How networking works
There is a private business club for entrepreneurs in Moscow that belongs to a businessman Alexandre Garese.
European trends become more and more widespread not only in the Russian society but also in the culture of business. The country has a new generation of businessmen who prefer public business space to cramped office rooms. A French businessman and restaurateur Alexandre Garese decided to provide local entrepreneurs with one of these affordable platforms for communication and recreation, and opened KELIA business club in the heart of Moscow.
Business clubs have become an integral part of business culture in the West. In modern Russia, networking, i.e. the ability to solve business problems quickly and effectively in the process of a simple communication, has also been successfully developing. To gather in a comfortable quiet place to talk business—it is surprising, but most businessmen have still lacked this opportunity. Taking into account the peculiarities of the way followed by Russian entrepreneurship from the early 90s, it is not difficult to believe in it.
But time is changing, the Russian society managed to withstand all the metamorphoses and learned to acquire the best from the European culture. A layer of entrepreneurs appeared in the country that is ready to embrace the age-old traditions of western colleagues. Alexandre Garese managed to take into account the peculiarities of the Russian business reality and to organize a democratic club.
It is normal for British or American entrepreneurs to have membership in three or four business clubs simultaneously. According to Alexandre Garese, many of them are almost worldwide famous, such as London's Soho House & Co or New York's Norwood Club.
“I have the experience of membership in the European clubs, and I wanted to have the same opportunities in Moscow”, Alexandre Garese explains his decision to open an authentic business club of the western model in the capital of Russia.
10 years ago, Alexandre and Stephanie Garese brought the culture of real French bakeries with their croissants and fresh bread to Moscow, and opened a network of Volkonsky cafes-bakeries. Now Alexandre Garese decided to continue to acquaint the Russians with European culture, this time with private business clubs, a kind of multifunctional living rooms that are suitable both for work and for communication.
Educated and successful people open to everything new were the first to realize the convenience of such clubs. What are they doing there? For example, KELIA, a cozy mansion in Vozdvizhenka street a few hundred meters from the Kremlin, is a favourite place of the Russian graduates of Harvard and Skolkovo business school. Lectures and roundtables are organized here, such key speakers as Andrei Sharonov, the President of Skolkovo Moscow school of Management. And when the business part finishes, communication continues in the lounge and the restaurant. KELIA Chef personally creates a menu for the guests of the club, focusing on seasonal products. Such careful attention is not occasional—in fact, according to the founder of the club Alexandre Garese, observance of the principles of healthy nutrition is very important nowadays.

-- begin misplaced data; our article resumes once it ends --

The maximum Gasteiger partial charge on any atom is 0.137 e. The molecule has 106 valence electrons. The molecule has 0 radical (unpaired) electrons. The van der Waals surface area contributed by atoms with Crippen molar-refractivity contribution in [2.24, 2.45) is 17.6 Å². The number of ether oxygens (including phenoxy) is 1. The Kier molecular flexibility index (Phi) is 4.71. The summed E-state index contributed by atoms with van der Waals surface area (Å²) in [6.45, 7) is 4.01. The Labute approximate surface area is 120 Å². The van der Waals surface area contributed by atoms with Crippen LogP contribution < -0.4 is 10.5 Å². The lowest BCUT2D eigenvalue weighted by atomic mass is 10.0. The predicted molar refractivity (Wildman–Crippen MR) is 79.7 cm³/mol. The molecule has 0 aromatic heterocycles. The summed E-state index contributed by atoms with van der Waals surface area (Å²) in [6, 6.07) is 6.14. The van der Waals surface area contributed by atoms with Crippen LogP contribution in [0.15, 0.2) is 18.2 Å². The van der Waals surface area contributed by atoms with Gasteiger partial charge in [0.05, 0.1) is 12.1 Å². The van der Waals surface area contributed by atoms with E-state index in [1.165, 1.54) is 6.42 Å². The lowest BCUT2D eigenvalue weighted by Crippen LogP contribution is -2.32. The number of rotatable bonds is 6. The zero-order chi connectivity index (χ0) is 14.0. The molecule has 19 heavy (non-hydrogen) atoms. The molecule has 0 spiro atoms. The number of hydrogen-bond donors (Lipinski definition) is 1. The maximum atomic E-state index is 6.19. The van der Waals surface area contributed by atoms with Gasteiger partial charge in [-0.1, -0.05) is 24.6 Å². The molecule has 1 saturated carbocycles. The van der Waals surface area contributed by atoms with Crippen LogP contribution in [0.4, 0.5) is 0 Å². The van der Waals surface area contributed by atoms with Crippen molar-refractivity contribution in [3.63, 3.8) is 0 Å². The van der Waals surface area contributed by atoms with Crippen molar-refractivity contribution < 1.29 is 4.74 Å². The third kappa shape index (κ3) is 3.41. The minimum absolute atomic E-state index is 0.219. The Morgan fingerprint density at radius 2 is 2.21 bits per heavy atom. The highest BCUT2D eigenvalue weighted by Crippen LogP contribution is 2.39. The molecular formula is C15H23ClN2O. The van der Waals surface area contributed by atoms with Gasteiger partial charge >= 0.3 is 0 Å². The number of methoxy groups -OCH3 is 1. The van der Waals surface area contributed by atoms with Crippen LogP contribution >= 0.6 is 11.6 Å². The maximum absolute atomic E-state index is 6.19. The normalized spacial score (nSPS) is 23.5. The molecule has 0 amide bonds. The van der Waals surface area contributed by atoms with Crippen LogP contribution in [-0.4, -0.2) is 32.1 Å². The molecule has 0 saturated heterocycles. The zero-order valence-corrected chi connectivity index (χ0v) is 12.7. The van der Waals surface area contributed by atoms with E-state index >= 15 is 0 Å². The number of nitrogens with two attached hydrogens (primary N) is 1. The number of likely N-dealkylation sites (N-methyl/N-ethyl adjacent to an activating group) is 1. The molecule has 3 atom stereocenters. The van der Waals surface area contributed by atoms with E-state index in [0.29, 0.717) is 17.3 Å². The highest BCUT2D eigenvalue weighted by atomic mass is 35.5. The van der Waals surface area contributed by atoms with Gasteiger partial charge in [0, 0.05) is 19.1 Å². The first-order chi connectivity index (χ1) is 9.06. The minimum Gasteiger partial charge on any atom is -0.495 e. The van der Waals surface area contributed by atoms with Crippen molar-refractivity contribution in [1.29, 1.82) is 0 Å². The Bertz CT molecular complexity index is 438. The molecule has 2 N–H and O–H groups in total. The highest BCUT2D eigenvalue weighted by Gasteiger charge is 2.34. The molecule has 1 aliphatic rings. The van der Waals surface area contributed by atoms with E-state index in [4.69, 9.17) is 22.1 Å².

Probably due to the fact that such clubs as KELIA appeared in the country at the right time, there appeared a community of regular participants around this club, who understand the convenience of apartments in the centre of the capital. And members of its administration are already thinking about opening new locations.
At the same time, in contrast to the extremely conservative Western and some Russian counterparts, this business club is more flexible and open in its traditions. There are certain limitations, e.g., dress code, in KELIA as well, but they are much more logical and clear than, for example, the custom of some British clubs, where men without jackets can simply not be allowed into the dining room.
“The moment when a class of educated and progressive businessmen began emerging in Russia who honestly and independently earned their money, who travel a lot and open to business contacts, this kind of business clubs became a necessity for them”, Alexandre Garese sums up the conversation. “As a European running most of my business in Russia, I saw and felt this trend. I wanted to give an opportunity to the people whom I communicate with—both my partners and clients – to realize this necessity in my club.
Of course, such clubs are not charity projects, but this business has quite a long payback period. Investments in networking, says Alexandre Garese, are a kind of investments in the future, which can be valued right now by Russian entrepreneurs of new generation, open to innovation, responsible and energetic.